The University of Limerick team that was instrumental in the development of a statistical model to inform the national response to COVID-19 is the latest recipient of the President’s Research Excellence and Impact Award for Outstanding Collaboration.
The Mathematics Applications Consortium for Science and Industry (MACSI) research group at UL, led by Professor James Gleeson, helped to generate the model that guided the majority of NPHET recommendations, and government decisions, about mobility restrictions, lockdowns, and the pace of easing of restrictions during the pandemic.
It developed the population-based susceptible-exposed-infected-removed (SEIR) model within a matter of weeks of being asked by the Irish Epidemiological Modelling Advisory Group (IEMAG) to provide expert advice and forecast models on COVID-19 responses.
Professor James Gleeson, Professor of Industrial and Applied Mathematics at UL, led the project that was supported by a collaborative team in MACSI and experts in other Irish institutions.
They developed and extended models that assisted decision-making, and provided visualisations and evidence that was directly used by the Chief Medical Officer and other NPHET members when briefing Cabinet and the media, at a time when information was critical, and clear, concise and easy to understand by the entire population in Ireland.
MACSI’s responsiveness provided an impact for Ireland and its population during a time of great uncertainty utilising structured and inclusive mathematical and statistical models to support decision-making.
The Outstanding Research Collaboration Award honours extraordinary accomplishments that have a significant global impact and recognises collaborations in research from all disciplines, phases of a career, organisations, and countries.
Congratulating Professor Gleeson and the MACSI Team, UL President Professor Kerstin Mey said: “COVID-19 triggered an avalanche of responses from both inside and outside the UL community. However, the collaborative approach taken during times of crises is what allows us to overcome the challenges we face, and the joint work undertaken by the MACSI team, led by Professor James Gleeson, is an exemplar of the impactful research ongoing at University of Limerick.
“We were in times of great uncertainty when all that we knew as normal in society was turned on its head. As a nation, part of a global community, it was imperative that our reaction and decision-making was informed, and knowledge based. In the area of statistical modelling, Professor Gleeson and his team supported decision makers at the highest level of this country, and I am delighted that this valuable work is being recognised through this award.”
UL Vice President Research Professor Norelee Kennedy said: “The awarding of the Outstanding Researcher Collaboration Award to MACSI recognises the value of their ongoing excellent research with societal impact through successful collaboration that was particularly evidenced recently in their contribution to the national COVID-19 response.”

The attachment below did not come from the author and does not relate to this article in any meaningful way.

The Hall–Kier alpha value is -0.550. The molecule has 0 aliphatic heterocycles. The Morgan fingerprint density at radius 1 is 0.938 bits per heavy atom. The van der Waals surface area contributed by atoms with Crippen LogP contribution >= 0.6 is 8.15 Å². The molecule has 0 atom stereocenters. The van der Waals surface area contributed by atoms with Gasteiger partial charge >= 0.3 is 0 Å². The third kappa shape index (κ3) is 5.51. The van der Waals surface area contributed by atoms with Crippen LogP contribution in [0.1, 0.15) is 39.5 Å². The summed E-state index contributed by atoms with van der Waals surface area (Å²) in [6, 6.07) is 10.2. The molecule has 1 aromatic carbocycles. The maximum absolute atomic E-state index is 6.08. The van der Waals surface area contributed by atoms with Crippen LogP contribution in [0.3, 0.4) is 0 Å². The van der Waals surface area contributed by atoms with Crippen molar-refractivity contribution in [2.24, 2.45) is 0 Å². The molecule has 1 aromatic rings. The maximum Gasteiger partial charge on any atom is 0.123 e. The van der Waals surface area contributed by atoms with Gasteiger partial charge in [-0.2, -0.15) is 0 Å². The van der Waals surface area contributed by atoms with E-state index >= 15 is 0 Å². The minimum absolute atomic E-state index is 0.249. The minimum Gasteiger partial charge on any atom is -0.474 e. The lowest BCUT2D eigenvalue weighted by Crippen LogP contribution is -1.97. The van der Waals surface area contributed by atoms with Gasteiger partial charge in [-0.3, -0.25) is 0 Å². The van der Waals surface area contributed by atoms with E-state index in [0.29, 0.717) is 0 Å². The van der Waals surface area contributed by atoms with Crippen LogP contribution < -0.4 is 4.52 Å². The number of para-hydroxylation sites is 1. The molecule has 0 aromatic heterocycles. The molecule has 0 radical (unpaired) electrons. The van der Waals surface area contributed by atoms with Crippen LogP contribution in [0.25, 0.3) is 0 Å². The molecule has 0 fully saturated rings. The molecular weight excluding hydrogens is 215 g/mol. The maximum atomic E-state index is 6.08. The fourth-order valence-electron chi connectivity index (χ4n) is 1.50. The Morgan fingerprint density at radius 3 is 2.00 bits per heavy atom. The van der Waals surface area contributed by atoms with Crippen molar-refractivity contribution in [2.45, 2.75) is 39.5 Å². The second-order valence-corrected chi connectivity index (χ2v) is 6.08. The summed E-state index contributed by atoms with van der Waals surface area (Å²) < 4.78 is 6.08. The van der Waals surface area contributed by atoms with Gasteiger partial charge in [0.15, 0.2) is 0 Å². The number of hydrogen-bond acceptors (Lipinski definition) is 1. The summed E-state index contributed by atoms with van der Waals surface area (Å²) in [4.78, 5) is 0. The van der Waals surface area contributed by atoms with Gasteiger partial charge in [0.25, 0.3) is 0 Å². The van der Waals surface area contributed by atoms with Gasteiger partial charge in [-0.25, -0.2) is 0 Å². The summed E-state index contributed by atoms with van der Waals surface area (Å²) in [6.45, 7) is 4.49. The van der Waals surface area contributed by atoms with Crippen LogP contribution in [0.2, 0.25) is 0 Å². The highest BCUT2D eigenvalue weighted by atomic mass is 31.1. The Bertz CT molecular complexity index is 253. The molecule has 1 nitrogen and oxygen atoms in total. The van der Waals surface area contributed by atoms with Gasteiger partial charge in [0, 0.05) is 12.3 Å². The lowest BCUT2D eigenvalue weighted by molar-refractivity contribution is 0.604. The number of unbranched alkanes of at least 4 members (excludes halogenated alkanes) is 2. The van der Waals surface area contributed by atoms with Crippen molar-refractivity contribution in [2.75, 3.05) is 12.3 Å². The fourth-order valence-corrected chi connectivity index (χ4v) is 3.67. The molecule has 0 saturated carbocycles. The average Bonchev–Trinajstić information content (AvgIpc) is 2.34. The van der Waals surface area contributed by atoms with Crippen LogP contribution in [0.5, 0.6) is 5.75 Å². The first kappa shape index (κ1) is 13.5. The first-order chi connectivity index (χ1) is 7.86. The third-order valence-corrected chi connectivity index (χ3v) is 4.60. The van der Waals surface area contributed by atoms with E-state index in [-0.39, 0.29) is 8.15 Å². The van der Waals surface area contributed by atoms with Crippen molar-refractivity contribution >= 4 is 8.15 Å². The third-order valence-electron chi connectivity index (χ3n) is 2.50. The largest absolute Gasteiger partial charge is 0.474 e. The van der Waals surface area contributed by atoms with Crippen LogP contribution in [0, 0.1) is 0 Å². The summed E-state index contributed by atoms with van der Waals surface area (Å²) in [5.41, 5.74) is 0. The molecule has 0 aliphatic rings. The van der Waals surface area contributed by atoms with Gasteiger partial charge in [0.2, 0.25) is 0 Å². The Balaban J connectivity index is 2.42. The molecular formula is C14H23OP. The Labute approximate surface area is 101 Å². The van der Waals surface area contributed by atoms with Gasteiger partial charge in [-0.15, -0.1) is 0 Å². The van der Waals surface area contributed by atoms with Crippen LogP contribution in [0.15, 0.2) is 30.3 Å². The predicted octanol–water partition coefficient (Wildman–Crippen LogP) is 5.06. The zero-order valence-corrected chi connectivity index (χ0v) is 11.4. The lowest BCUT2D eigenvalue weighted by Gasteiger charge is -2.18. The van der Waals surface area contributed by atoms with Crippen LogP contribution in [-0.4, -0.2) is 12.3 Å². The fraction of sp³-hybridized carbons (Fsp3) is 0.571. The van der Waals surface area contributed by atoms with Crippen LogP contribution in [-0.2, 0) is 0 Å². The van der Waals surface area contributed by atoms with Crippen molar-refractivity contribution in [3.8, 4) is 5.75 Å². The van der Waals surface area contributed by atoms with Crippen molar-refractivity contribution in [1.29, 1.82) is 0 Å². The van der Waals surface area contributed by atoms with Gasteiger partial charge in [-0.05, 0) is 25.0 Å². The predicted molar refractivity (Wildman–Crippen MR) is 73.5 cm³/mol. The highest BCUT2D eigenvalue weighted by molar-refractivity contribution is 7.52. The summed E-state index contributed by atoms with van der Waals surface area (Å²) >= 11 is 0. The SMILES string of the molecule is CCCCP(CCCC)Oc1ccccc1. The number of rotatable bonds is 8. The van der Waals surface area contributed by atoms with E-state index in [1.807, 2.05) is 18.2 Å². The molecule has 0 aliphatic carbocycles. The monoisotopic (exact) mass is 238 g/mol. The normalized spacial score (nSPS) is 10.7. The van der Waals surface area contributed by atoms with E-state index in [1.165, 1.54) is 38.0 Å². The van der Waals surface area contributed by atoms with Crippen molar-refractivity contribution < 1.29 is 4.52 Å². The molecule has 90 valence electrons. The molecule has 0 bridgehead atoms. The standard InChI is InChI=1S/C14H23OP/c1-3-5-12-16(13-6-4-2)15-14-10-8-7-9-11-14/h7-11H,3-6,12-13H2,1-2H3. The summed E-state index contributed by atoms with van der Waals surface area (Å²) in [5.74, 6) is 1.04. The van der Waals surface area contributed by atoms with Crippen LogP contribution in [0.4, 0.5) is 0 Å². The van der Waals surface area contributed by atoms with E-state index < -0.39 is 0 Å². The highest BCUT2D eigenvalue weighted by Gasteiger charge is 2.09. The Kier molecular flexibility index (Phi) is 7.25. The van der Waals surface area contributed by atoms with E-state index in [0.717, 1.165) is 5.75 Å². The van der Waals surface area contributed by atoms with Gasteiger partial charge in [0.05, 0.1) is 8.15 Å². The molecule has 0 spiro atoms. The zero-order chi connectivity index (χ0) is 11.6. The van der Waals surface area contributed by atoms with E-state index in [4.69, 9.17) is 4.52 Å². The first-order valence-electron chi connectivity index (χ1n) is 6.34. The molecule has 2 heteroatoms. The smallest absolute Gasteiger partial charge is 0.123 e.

The awards are organised and adjudicated by the Research Impact Committee, chaired by Professor Helena Lenihan of UL’s Kemmy Business School.
“MACSI’s mathematical and statistical response, led by Prof James Gleeson, to the COVID-19 pandemic was rigorous and timely and fed directly into the work of the National Public Health Emergency Team (NPHET). MACSI team members are exemplary recipients of UL’s Outstanding Research Collaboration Award, both in terms of the rigour and relevance of their research,” said Professor Lenihan.
Accepting the award on behalf of the MACSI team, Professor James Gleeson said: “It’s a privilege to work with such a talented group of colleagues, and to apply our skills to an issue of national importance. Collaborations are hugely important to all the research work we do, and with the urgency of the COVID-19 crisis it was crucial that we could call upon a wide network of existing links.”
MACSI is a mathematical and statistical modelling research group that is centred in the Department of Mathematics & Statistics in UL. Since its establishment in 2006, it has developed an international reputation for modelling real world problems that arise in industry, science, and society.
Collaboration Team Members:
Professor James Gleeson, MACSI and IEMAG Member
Professor Cathal Walsh, MACSI and IEMAG Member
Professor Norma Bargary, MACSI and IEMAG Collaboration Group
Dr David J. P. O’Sullivan, MACSI and IEMAG Collaboration Group
Dr Joseph D. O’Brien, MACSI PhD Alumnus and IEMAG Collaboration Group
Dr James A. Sweeney, MACSI and SFI COVID-19 Rapid Response
Dr Kevin Burke, MACSI and SFI COVID-19 Rapid Response
Dr Fatima-Zahra Jaouimaa, MACSI and SFI COVID-19 Rapid Response
Professor Stephen O’Brien, MACSI and Other COVID-19 Response Research Activity
Dr Romina Gaburro, MACSI and Other COVID-19 Response Research Activity
Dr Pádraig MacCarron, MACSI and Other COVID-19 Response Research Activity
Dr Elizabeth Hunter, TU Dublin and MACSI Alumnus
Dr Iain Moyles, Assistant Prof. York University, Canada and member of the Canadian Epidemiological Modelling Advisory Group and MACSI Alumnus
Dr Catherine Timoney, Programme Manager Data Science in HSE West and MACSI Alumnus